Kuala Lumpur (BWA)--There is great need for post-traumatic care in the wake of the earthquake and tsunami that affected northeast Japan on March 11 of this year.
Hanae Igata, pastor of Nankodai Christ Church and a board member of the Japan Baptist Convention (JBC) said "what is required of religious leaders now is to share the sadness of the surviving family members through their bereavement, and to walk by their side as they accept that the dead are gone, in order for survivors to live the lives that they have been given."
Igata was addressing a forum at the Annual Gathering of the Baptist World Alliance (BWA) in Kuala Lumpur, Malaysia, titled, "The Crisis in Japan and the Pain of God." The Baptist pastor stated that persons feel as if they are being torn apart. "The dead and the survivors are torn apart," she said. "Victims of the earthquake, victims of the tsunami, and those multiple-stricken as a result of the nuclear power plant disaster."
Hamano Michio, chair of the Research and Training Institute for Mission of the JBC, said "the Japan Baptist Convention has been supporting the stricken areas [using] the motto 'working toward reconciliation'.... We are trying to bridge the gaps between God and mankind, among mankind, and between God, mankind and all creation, and to reconcile them to each other." The aim, Michio said, is "to help people to have trust in God again in the face of the question, 'Why does God allow all of this suffering to befall us?'
"We must also reconnect people and have them reconcile to one another. We must work on establishing relationships [with] God. We continue our efforts to support the creation of a world in which people in stricken areas and those in unaffected areas can live together," Michio said.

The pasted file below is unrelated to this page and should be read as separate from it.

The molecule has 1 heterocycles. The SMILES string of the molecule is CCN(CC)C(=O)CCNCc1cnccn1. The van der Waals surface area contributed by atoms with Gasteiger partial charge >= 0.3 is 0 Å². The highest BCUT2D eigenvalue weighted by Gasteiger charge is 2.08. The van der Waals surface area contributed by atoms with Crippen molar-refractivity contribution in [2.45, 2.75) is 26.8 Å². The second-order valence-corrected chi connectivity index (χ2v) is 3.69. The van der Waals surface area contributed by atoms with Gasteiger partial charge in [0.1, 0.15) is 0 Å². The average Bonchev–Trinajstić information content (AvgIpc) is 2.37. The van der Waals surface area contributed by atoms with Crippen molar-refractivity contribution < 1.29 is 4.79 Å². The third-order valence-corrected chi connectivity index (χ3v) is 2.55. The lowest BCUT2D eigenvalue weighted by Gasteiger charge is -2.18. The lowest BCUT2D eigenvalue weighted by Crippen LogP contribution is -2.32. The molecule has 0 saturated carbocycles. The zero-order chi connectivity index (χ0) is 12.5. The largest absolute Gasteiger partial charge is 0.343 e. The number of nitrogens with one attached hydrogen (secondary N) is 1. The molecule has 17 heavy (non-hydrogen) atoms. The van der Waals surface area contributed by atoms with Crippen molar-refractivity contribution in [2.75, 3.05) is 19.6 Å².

Makoto Kato, executive secretary of JBC, provided details on the earthquake, the tsunami, and the subsequent nuclear crisis. He reported that persons in the affected areas "are gradually moving from shelters into temporary housing." But fishing and farming areas are still affected, including the Tōhoku Region, which produces 30 percent of the nation's rice. Much damage was inflicted along the east coast of this region because of the earthquake.
Kato said that while no Baptist life was lost in the earthquake and tsunami, some JBC and Japan Baptist Union buildings were badly damaged. Churches in the disaster zones served as shelters and Baptists mobilized relief supplies, such as gasoline, kerosene, blankets, winter clothes, heaters, rice, and vegetables. "Now that electricity, gas, and water are slowly recovering, we distribute hot meals to people in the shelters." Baptists are also engaged in clean up operations and repairs.
"We would like to thank all of our brothers and sisters around the world, especially those from BWAid (Baptist World Aid) for your prayers and offerings as you remember the people affected by the great disaster," Kato told the forum. "I pray that Jesus Christ, the Lord of reconciliation will bind us together ...and that we will work together as brothers and sisters for the kingdom of God and His righteousness. From the bottom of my heart, I thank you again, my Baptist brothers and sisters, for your prayers and support."
More than 300 Baptist leaders and delegates are gathered in Kuala Lumpur, Malaysia, from July 4-9 for the BWA Annual Gathering. It involves yearly meetings of a number of BWA groups, including the General Council and the Executive Committee; executive sub-committees and divisional advisory committees; women's, men's, and youth departments; regional groupings; and commissions of the divisions of Freedom & Justice, and Mission, Evangelism & Theological Reflection, and others.